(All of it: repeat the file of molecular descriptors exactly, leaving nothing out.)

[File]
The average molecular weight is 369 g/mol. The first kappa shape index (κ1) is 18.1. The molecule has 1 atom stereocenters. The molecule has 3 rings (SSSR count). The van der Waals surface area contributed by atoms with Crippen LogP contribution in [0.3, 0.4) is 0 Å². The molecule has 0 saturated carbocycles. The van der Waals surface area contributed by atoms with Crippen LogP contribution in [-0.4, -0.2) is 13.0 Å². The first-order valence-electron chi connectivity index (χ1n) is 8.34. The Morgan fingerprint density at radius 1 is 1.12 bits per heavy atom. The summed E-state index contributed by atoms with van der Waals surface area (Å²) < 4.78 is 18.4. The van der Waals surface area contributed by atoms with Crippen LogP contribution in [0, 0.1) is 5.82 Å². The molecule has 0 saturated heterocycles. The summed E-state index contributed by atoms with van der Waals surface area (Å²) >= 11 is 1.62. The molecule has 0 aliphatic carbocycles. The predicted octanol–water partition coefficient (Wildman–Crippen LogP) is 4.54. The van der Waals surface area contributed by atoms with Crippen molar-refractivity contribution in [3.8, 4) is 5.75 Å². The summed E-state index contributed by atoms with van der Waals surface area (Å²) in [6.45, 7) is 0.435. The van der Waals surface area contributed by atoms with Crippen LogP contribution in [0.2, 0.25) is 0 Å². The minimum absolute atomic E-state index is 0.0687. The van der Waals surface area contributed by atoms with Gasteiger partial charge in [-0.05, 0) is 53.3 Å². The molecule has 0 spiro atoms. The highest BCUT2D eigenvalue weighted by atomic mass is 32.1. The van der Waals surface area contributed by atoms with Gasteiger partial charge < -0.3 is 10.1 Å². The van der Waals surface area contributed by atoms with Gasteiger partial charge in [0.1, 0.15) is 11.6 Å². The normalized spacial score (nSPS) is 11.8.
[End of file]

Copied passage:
The average molecular weight is 369 g/mol. The first kappa shape index (κ1) is 18.1. The molecule has 1 atom stereocenters. The molecule has 3 rings (SSSR count). The van der Waals surface area contributed by atoms with Crippen LogP contribution in [0.3, 0.4) is 0 Å². The molecule has 0 saturated carbocycles. The van der Waals surface area contributed by atoms with Crippen LogP contribution in [-0.4, -0.2) is 13.0 Å². The first-order valence-electron chi connectivity index (χ1n) is 8.34. The Morgan fingerprint density at radius 1 is 1.12 bits per heavy atom. The summed E-state index contributed by atoms with van der Waals surface area (Å²) < 4.78 is 18.4. The van der Waals surface area contributed by atoms with Crippen LogP contribution in [0, 0.1) is 5.82 Å². The molecule has 0 saturated heterocycles. The summed E-state index contributed by atoms with van der Waals surface area (Å²) >= 11 is 1.62. The molecule has 0 aliphatic carbocycles. The predicted octanol–water partition coefficient (Wildman–Crippen LogP) is 4.54. The van der Waals surface area contributed by atoms with Crippen molar-refractivity contribution in [3.8, 4) is 5.75 Å². The summed E-state index contributed by atoms with van der Waals surface area (Å²) in [6.45, 7) is 0.435. The van der Waals surface area contributed by atoms with Crippen LogP contribution in [0.2, 0.25) is 0 Å². The minimum absolute atomic E-state index is 0.0687. The van der Waals surface area contributed by atoms with Gasteiger partial charge in [-0.05, 0) is 53.3 Å². The molecule has 0 spiro atoms. The highest BCUT2D eigenvalue weighted by atomic mass is 32.1. The van der Waals surface area contributed by atoms with Gasteiger partial charge < -0.3 is 10.1 Å². The van der Waals surface area contributed by atoms with Gasteiger partial charge in [0.1, 0.15) is 11.6 Å². The normalized spacial score (nSPS) is 11.8.